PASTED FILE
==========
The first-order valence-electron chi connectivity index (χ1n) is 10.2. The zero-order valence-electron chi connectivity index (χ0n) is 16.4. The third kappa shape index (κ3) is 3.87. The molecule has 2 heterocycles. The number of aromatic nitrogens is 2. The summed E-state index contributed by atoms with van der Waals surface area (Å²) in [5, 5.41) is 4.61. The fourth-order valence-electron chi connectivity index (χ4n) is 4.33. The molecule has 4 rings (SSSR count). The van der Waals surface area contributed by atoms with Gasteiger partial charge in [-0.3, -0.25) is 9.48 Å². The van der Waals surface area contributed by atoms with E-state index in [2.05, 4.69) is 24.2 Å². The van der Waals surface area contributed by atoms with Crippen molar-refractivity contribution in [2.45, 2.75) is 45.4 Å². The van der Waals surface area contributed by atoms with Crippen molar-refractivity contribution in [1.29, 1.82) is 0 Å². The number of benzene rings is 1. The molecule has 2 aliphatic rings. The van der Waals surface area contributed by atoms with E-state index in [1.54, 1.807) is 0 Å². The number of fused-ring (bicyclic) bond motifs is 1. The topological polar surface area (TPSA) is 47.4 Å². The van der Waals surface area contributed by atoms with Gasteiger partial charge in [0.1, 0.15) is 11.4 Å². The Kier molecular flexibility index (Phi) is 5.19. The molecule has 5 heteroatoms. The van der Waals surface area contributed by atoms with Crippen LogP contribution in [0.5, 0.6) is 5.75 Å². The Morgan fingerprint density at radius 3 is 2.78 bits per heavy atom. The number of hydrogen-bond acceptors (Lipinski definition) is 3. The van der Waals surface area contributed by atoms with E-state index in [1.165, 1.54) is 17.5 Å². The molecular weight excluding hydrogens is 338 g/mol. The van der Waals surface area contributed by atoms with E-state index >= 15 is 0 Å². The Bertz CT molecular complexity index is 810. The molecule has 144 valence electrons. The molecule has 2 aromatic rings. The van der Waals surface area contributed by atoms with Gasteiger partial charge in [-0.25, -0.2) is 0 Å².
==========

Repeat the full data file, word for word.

The first-order valence-electron chi connectivity index (χ1n) is 10.2. The zero-order valence-electron chi connectivity index (χ0n) is 16.4. The third kappa shape index (κ3) is 3.87. The molecule has 2 heterocycles. The number of aromatic nitrogens is 2. The summed E-state index contributed by atoms with van der Waals surface area (Å²) in [5, 5.41) is 4.61. The fourth-order valence-electron chi connectivity index (χ4n) is 4.33. The molecule has 4 rings (SSSR count). The van der Waals surface area contributed by atoms with Gasteiger partial charge in [-0.3, -0.25) is 9.48 Å². The van der Waals surface area contributed by atoms with E-state index in [2.05, 4.69) is 24.2 Å². The van der Waals surface area contributed by atoms with Crippen molar-refractivity contribution in [2.45, 2.75) is 45.4 Å². The van der Waals surface area contributed by atoms with Crippen molar-refractivity contribution in [1.29, 1.82) is 0 Å². The number of benzene rings is 1. The molecule has 2 aliphatic rings. The van der Waals surface area contributed by atoms with E-state index in [1.54, 1.807) is 0 Å². The number of fused-ring (bicyclic) bond motifs is 1. The topological polar surface area (TPSA) is 47.4 Å². The van der Waals surface area contributed by atoms with Gasteiger partial charge in [0.1, 0.15) is 11.4 Å². The Kier molecular flexibility index (Phi) is 5.19. The molecule has 5 heteroatoms. The van der Waals surface area contributed by atoms with Crippen LogP contribution in [0.5, 0.6) is 5.75 Å². The Morgan fingerprint density at radius 3 is 2.78 bits per heavy atom. The number of hydrogen-bond acceptors (Lipinski definition) is 3. The van der Waals surface area contributed by atoms with E-state index in [1.165, 1.54) is 17.5 Å². The molecular weight excluding hydrogens is 338 g/mol. The van der Waals surface area contributed by atoms with E-state index >= 15 is 0 Å². The Bertz CT molecular complexity index is 810. The molecule has 144 valence electrons. The molecule has 2 aromatic rings. The van der Waals surface area contributed by atoms with Gasteiger partial charge in [-0.25, -0.2) is 0 Å².